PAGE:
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Interesting article about diamonds

Discussion in 'RockyTalky' started by Jimmianne, Feb 16, 2019.

  1. Jimmianne
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  2. Karl_K
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    by Karl_K » Feb 16, 2019
    If it was easy De Beers would not have sold it.
    It is really interesting.
    Its my understanding they added xray systems in front of the crushers to catch large rough before it gets crushed.
    The technology was finally there to do it economically but they had to upgrade everything to do it including the power system which cost a lot of money.
    De Beers didn't do it because the cost was more than the gain until the technology got there.
    There was not enough gain to pay for r&d of the technology for just the mines.
    However the war on drugs in the US generated enough money to develop the technology.
    Time will tell if it pays off.
     
  3. TreeScientist
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    by TreeScientist » Feb 17, 2019
    Interesting article. Really shows how rough it is to make it in this industry.
     
  4. blueMA
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    by blueMA » Feb 17, 2019
    Yup saw this coming.

    "The miner’s difficulties reflect in part the problems facing the industry - which often takes years to recover huge investments - including new competition from synthetic diamonds and sluggish demand, especially for small stones.'
     
    


    


  5. OoohShiny
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    by OoohShiny » Feb 19, 2019
    Some sort of pun intended? :razz: lol
     
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  6. TreeScientist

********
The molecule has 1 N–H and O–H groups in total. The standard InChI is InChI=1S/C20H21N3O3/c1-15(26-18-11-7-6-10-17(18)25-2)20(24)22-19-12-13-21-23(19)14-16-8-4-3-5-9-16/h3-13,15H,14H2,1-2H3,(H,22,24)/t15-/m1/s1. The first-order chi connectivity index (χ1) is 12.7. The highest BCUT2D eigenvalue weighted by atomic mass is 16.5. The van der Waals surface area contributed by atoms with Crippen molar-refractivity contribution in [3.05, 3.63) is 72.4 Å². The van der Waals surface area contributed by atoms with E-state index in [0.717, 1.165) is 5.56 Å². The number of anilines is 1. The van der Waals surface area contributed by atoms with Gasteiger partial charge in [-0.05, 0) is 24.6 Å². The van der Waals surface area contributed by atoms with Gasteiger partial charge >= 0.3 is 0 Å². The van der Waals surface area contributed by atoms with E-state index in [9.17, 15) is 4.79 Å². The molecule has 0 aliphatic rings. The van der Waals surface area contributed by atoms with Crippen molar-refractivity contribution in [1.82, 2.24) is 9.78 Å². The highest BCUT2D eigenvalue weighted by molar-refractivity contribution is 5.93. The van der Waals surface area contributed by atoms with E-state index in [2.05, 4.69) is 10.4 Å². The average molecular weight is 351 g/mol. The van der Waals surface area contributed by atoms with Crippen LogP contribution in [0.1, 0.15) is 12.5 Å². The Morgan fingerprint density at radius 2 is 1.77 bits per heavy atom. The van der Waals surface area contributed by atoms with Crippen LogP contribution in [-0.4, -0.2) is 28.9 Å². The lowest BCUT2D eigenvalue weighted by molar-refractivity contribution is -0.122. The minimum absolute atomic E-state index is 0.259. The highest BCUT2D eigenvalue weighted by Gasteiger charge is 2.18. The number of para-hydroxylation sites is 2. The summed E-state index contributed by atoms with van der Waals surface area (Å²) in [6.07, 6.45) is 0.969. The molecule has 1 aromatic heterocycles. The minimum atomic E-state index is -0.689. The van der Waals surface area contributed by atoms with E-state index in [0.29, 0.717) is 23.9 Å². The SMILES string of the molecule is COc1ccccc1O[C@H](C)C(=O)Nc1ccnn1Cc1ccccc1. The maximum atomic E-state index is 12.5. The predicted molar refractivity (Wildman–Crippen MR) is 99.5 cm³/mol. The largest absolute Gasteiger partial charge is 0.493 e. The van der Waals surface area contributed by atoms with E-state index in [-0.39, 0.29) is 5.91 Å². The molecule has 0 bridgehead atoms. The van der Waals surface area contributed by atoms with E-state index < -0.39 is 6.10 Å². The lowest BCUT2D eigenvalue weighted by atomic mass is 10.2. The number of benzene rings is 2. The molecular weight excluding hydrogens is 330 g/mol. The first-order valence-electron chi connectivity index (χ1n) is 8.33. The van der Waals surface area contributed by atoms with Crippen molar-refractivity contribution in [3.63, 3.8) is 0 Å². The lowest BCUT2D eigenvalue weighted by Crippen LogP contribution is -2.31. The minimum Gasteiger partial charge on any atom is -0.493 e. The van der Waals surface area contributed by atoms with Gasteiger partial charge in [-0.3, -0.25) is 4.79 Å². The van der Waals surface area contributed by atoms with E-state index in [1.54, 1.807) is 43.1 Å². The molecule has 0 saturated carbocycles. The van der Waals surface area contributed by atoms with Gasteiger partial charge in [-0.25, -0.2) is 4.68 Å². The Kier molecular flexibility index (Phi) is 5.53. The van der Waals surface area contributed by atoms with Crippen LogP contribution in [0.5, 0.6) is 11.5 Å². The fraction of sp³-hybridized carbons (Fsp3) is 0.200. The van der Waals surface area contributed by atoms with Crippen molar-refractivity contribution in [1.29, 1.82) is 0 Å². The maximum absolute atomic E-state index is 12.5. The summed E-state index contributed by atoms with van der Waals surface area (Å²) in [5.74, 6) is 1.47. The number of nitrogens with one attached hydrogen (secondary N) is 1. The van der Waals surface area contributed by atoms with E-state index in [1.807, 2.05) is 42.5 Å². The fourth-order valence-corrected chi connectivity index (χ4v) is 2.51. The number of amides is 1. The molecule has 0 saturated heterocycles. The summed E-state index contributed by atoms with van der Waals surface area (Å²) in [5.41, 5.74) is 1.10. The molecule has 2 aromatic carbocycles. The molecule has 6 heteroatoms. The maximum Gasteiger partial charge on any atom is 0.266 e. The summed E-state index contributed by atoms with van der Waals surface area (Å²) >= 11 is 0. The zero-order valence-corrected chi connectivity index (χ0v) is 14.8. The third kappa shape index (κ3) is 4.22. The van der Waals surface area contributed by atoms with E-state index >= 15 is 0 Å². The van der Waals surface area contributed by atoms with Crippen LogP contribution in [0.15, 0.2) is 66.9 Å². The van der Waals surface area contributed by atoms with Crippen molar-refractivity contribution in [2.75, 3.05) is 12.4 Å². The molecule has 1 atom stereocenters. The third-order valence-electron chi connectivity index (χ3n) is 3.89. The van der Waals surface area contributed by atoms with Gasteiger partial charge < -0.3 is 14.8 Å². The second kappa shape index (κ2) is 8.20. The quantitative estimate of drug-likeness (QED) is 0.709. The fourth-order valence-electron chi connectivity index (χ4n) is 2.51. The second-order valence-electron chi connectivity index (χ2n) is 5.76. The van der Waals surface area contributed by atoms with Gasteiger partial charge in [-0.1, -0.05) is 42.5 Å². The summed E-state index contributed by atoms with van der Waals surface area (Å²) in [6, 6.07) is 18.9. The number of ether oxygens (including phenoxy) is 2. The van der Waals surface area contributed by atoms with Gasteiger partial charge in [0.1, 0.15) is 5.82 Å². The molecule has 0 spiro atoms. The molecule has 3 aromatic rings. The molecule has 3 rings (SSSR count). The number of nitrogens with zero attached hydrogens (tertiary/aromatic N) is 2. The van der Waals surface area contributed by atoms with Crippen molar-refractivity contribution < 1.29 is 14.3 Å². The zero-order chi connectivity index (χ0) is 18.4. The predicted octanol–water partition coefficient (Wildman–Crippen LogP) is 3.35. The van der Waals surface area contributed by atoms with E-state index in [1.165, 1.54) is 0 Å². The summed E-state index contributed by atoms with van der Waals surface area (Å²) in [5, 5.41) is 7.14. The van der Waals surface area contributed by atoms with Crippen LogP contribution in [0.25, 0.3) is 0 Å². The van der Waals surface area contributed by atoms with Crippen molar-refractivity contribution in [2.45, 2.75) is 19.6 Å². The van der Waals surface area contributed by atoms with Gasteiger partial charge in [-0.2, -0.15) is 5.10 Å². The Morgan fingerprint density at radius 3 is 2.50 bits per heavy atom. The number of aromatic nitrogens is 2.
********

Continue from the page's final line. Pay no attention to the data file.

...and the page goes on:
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    by TreeScientist » Feb 20, 2019
    Glad someone caught it. ;-)
     
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  7. Paul-Antwerp
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    by Paul-Antwerp » Feb 21, 2019
    The article is actually a great read for the many believers in the story that diamond-pricing is entirely artificial and based solely on a giant marketing-machine.

    It clearly illustrates how costly and speculative diamond mining is. And the miners have the advantage of only selling 3 C's, and the biggest market-thinking being that these 3 C's are the most important value-factors.

    Cutting and wholesale have traditionally been the step in the pipeline, generating the lowest added value.

    And retail, a traditional big value-add, is also under extreme price-pressure. Again, the biggest difficulty for retail remains to clarify the relative lower importance of the miners' 3 C's.

    This simply shows that the story about pricing being artificially inflated simply is incorrect.

    Live long,
     
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  8. AV_
    Brilliant_Rock

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    by AV_ » Feb 21, 2019